A couple of years ago on the eve of the historic 2016 Nobel Prize Awards when Bob Dylan was a famous no-show (or at least a famous late-to-show), I took a look at some of the many Jewish Nobel Award winners over the years.
Dylan wasn’t the sole Jewish winner that year. Or the following year. Or this year when American Arthur Ashkin will be awarded the Nobel Prize for Physics on Dec. 10 in Stockholm. In fact, Ashkin and Dylan are part of an impressively large and growing group of Jewish Nobel Prize winners.
Which has led many to ask, “Why the Jews?”
First the facts. The voluminous Wikipedia entry, List of Jewish Nobel laureates, states that “as of 2017, Nobel Prizes have been awarded to 902 individuals, of whom 203 or 22.5% were Jews, although the total Jewish population comprises less than 0.2% of the world’s population. This means the percentage of Jewish Nobel laureates is at least 112.5 times or 11,250% above average.”
When looking at why so many Jews have excelled at the Nobels, one must tread – and surf – very carefully. You can find yourself mired in Jewish websites, which not only take pride in these accomplishments but also take a swipe at other ethnic groups who have not fared as well.
And then there are the anti-Semitic sites which are happy to point out that not only do Jews control the banks and media, but they also have a corner on the fields of literature, chemistry, medicine, physics, economics, and even peace. And finally, there are the sites that I recommend – those that may exhibit pride (and hopefully, humility) as well as a critical understanding about the achievements of members of the Jewish community.
Lazar Berman of the American Enterprise Institute uses the Nobel numbers as a starting point and delves into the nurture vs. nature debate and traces Jewish (Ashkenazi and Sephardi) achievements since the Middle Ages. He focuses on IQ as a predictor “of success in academic subjects and most jobs” and points to studies in which Ashkenazi Jews score significantly higher than surrounding populations.
“As for why Jews would have a high mean IQ, it is likely a combination of factors,” writes Berman. “With contemporary Jews growing up in fairly typical middle class American homes, the hereditary hypothesis must play a significant role. The limits of professional opportunity for Jews, and pressure to survive and prosper—not through might but through intelligence and innovation—may well have selected for certain traits. … European universities barred Jews for centuries, so Jews steered away from classics and literature and toward science, done largely outside the traditional universities.”
According to Uzi Arad, director of the Institute of Policy and Strategy at the Interdisciplinary Institute in Herzliya, Israel, “the reason for the disproportionate number of Jewish winners is the premium Jews have placed on learning and scholarship. The tradition of reflection and scholarship has sharpened the inquisitive Jewish mind. It takes an inquisitive, non-conformist mind to break into new areas and make discoveries.”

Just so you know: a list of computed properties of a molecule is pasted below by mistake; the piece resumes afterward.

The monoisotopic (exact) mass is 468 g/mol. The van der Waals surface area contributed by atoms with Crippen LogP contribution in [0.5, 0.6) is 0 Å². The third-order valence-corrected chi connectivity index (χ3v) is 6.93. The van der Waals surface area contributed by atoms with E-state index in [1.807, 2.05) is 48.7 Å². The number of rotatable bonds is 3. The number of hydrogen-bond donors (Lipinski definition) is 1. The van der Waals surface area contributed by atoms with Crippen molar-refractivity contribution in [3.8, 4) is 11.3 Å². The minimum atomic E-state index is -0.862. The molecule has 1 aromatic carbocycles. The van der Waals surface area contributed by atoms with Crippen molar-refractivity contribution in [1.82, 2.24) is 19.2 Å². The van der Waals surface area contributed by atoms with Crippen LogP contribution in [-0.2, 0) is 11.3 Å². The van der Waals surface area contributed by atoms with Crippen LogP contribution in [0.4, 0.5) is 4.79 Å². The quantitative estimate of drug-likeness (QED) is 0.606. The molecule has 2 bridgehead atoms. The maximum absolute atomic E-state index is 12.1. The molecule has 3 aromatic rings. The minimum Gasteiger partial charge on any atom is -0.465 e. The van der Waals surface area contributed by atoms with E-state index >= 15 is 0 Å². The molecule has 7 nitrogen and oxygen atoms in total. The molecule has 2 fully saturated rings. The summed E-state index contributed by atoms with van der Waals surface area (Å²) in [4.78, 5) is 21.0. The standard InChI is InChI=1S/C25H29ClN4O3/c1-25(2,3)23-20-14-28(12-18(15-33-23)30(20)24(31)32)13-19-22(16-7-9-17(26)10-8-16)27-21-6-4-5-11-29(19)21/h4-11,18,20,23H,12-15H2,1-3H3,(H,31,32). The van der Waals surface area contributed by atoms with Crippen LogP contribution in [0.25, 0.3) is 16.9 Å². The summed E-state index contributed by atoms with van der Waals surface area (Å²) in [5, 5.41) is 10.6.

Charles Murray writes in his article in Commentary, “Jewish Genius: Jews are extravagantly overrepresented in every field of intellectual accomplishment. Why?” The self-proclaimed “Scots-Irish Gentile from Iowa” responds that “something in the genes explains elevated Jewish IQ,” and he then points to the Nobel statistics to demonstrate how Jews have excelled disproportionately in the arts and sciences since the 18th century. Murray examines historical factors like “occupational selection”, the importance of literacy among Jews and heredity. And he sets off a heated debate.
One writer takes Murray to task for using the Nobel Prize as a gauge for intelligence. “Consider that women comprise some 50 percent of the world’s population, but fewer than five percent of Nobel Prize winners (one of Mr. Murray’s favourite metrics). Sweden, with only one tenth of a percent of the world’s population, has contributed approximately five percent of Nobel laureates. Are Swedes therefore smarter than women?”
Bar-Ilan University’s Noah Efron thinks that the glory days of Jews and the Nobels are behind them. “Nobel Prizes are a lagging indicator. Given years after the achievements they celebrate, often to long-retired scientists, they reflect a state of affairs that existed 30, 40, and sometimes 50 years ago. They are a browning snapshot of bygone days.
“The percentages of Jews among new American PhDs in the sciences has declined greatly over the past generation. The passions that drew Jews to sciences in such great numbers have dissipated. There is no good reason to expect that the remarkable contributions of Jews to science will continue for generations to come.”
Israeli Aaron Ciechanover, the 2005 Nobel Prize co-winner for chemistry, does not appear to share Efron’s concern – at least for his fellow citizens. “The human brain is the only natural resource that Israel possesses.”
It seems like the stellar track record of Jews at the Nobels has not gone to the heads of all recipients – or at least to the heads of their spouses. In 1966, S.Y. Agnon became the first Israeli and the fifth Jew to win the Nobel Prize for Literature (shared that year with co-religionist Nelly Sachs of Sweden.) As noted in Jewish Action magazine, Agnon was “moved by the sight of the Israeli flag in Stockholm and asked his wife, Esther, ‘Did you ever dream you would see the Israeli flag flying over the palace in my honour?’ Her laconic reply: ‘I usually do not dream about flags!’”